Opinion: If Australian cafes, restaurants have clarity, growers do too
By Bill Bulmer, chair of AUSVEG, the peak industry body for the Australian vegetable & potato industries
The COVID-19 pandemic has changed most aspects of our lives – how we live, how we work and how we interact with our friends and family.
But what has been made abundantly clear is the essential nature of the agriculture industry – particularly those who supply fresh vegetables.
Australia’s vegetable industry has been central to ensuring the health and safety of the Australian public. Our industry worked hard with the agriculture supply chain to keep fresh produce available to consumers, it has kept workers in jobs and has ensured supply continues despite the challenging health and safety guidelines that have been introduced, all while attempting to keep up with consumer demands in the market place.
There have been many businesses that have been devastated by the restrictions that have been put in place due to COVID-19, particularly due to the disruption of the hospitality and food service sectors. Australian vegetable growers send just over $1 billion worth of produce to the food services sector each year and vegetable growing businesses that service this sector have effectively had those taps turned off.
It has meant some growers, especially those who grow highly perishable crops, are left with the tough choice of whether or not to harvest their produce, and whether or not to plant the next crop.
Without a viable avenue to sell their fresh produce to consumers, businesses could be forced to shut their gates, meaning workers will lose their livelihoods. This of course would have devastating flow- on effects to the rest of the industry, including wholesalers, marketers and all other sectors throughout the supply chain.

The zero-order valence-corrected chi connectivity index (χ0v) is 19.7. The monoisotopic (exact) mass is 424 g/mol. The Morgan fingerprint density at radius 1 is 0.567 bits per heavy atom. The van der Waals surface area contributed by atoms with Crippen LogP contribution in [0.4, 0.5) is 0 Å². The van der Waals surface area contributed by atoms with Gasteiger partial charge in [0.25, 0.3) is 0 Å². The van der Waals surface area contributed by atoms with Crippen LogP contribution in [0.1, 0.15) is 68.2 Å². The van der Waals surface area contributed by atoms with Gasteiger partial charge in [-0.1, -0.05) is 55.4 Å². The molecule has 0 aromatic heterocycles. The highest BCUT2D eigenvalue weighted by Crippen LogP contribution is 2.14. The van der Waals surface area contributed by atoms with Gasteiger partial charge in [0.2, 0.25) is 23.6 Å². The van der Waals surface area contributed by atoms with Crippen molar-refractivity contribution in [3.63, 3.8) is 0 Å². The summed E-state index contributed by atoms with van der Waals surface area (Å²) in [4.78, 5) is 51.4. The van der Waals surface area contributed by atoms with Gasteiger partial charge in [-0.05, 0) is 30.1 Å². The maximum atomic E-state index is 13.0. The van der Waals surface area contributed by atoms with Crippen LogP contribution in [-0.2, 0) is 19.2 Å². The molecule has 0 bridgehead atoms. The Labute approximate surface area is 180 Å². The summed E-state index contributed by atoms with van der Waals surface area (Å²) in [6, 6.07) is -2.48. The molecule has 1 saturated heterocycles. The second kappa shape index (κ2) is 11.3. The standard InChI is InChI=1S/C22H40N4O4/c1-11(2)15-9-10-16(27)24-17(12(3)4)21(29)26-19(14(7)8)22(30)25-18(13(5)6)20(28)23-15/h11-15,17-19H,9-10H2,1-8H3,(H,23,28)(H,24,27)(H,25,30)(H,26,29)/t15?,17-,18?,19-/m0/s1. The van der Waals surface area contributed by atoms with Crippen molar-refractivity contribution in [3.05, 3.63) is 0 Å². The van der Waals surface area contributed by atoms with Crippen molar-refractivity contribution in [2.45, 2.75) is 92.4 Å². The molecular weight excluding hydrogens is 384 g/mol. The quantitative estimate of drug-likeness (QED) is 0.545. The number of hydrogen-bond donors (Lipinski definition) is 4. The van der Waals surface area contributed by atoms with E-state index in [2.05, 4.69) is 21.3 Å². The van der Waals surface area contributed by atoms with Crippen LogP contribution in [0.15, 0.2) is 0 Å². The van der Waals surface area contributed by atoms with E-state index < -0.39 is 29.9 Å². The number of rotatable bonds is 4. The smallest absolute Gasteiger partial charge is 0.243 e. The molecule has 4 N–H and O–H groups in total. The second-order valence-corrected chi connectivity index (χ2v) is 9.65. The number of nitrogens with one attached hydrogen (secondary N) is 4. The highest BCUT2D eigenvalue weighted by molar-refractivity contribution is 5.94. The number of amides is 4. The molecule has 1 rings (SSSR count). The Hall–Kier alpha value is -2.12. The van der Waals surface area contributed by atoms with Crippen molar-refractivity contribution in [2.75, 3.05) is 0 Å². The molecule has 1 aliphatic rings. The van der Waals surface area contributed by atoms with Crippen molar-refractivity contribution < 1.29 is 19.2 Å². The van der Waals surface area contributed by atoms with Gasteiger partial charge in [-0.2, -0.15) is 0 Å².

The food service sector needs the support of government to get through this troubling time. Government must give restaurants, cafes, pubs and bars a clear indication that, if they comply with the required health and safety guidelines, that they will be able to increase their trade and open to more people.
Vegetable growers who service these markets need confidence that if they start planting perishable crops now that they will have an avenue to market when the crop is ready to harvest.
Not having a clear plan to open the food service sector means that growers will plant less in the weeks and months ahead and that fresh produce that does not have an avenue to market will go to waste.
Consumers must also continue to support their local growers by keeping fresh vegetables on their weekly shopping list and keeping demand for fresh vegetables high by buying plenty of it.
We are all hurting during this time and it is important that we all work together and support each other through it.
We urge Australians to lift their consumption of fresh Australian produce so that growers can continue doing what they do best – growing high-quality, healthy and nutritious food for Australian families.
This piece was originally published on the AUSVEG website.